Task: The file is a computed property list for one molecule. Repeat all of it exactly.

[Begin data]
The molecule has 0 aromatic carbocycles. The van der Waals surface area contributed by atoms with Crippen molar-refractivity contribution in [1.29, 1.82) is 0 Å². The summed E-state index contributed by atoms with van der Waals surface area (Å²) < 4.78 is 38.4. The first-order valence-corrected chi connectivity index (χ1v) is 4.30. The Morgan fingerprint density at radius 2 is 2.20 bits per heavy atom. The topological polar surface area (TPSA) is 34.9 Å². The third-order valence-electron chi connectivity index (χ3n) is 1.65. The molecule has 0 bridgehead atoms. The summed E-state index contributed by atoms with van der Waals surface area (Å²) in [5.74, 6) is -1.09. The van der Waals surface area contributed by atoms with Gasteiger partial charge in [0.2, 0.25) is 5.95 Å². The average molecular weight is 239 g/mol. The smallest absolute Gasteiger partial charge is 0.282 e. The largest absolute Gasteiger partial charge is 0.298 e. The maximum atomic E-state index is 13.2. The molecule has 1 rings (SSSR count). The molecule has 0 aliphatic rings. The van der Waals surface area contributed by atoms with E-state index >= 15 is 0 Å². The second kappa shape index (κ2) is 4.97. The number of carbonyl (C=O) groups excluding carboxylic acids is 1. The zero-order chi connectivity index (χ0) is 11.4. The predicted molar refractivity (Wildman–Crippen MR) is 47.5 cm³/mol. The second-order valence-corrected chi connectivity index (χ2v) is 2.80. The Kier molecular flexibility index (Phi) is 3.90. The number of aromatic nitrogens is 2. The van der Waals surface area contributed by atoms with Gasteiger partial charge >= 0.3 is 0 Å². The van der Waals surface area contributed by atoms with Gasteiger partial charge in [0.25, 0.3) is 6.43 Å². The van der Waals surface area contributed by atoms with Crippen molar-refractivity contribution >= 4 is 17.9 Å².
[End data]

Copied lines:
The molecule has 0 aromatic carbocycles. The van der Waals surface area contributed by atoms with Crippen molar-refractivity contribution in [1.29, 1.82) is 0 Å². The summed E-state index contributed by atoms with van der Waals surface area (Å²) < 4.78 is 38.4. The first-order valence-corrected chi connectivity index (χ1v) is 4.30. The Morgan fingerprint density at radius 2 is 2.20 bits per heavy atom. The topological polar surface area (TPSA) is 34.9 Å². The third-order valence-electron chi connectivity index (χ3n) is 1.65. The molecule has 0 bridgehead atoms. The summed E-state index contributed by atoms with van der Waals surface area (Å²) in [5.74, 6) is -1.09. The van der Waals surface area contributed by atoms with Gasteiger partial charge in [0.2, 0.25) is 5.95 Å². The average molecular weight is 239 g/mol. The smallest absolute Gasteiger partial charge is 0.282 e. The largest absolute Gasteiger partial charge is 0.298 e. The maximum atomic E-state index is 13.2. The molecule has 1 rings (SSSR count). The molecule has 0 aliphatic rings. The van der Waals surface area contributed by atoms with E-state index >= 15 is 0 Å². The second kappa shape index (κ2) is 4.97. The number of carbonyl (C=O) groups excluding carboxylic acids is 1. The zero-order chi connectivity index (χ0) is 11.4. The predicted molar refractivity (Wildman–Crippen MR) is 47.5 cm³/mol. The second-order valence-corrected chi connectivity index (χ2v) is 2.80. The Kier molecular flexibility index (Phi) is 3.90. The number of aromatic nitrogens is 2. The van der Waals surface area contributed by atoms with Gasteiger partial charge >= 0.3 is 0 Å². The van der Waals surface area contributed by atoms with Gasteiger partial charge in [0.25, 0.3) is 6.43 Å². The van der Waals surface area contributed by atoms with Crippen molar-refractivity contribution >= 4 is 17.9 Å².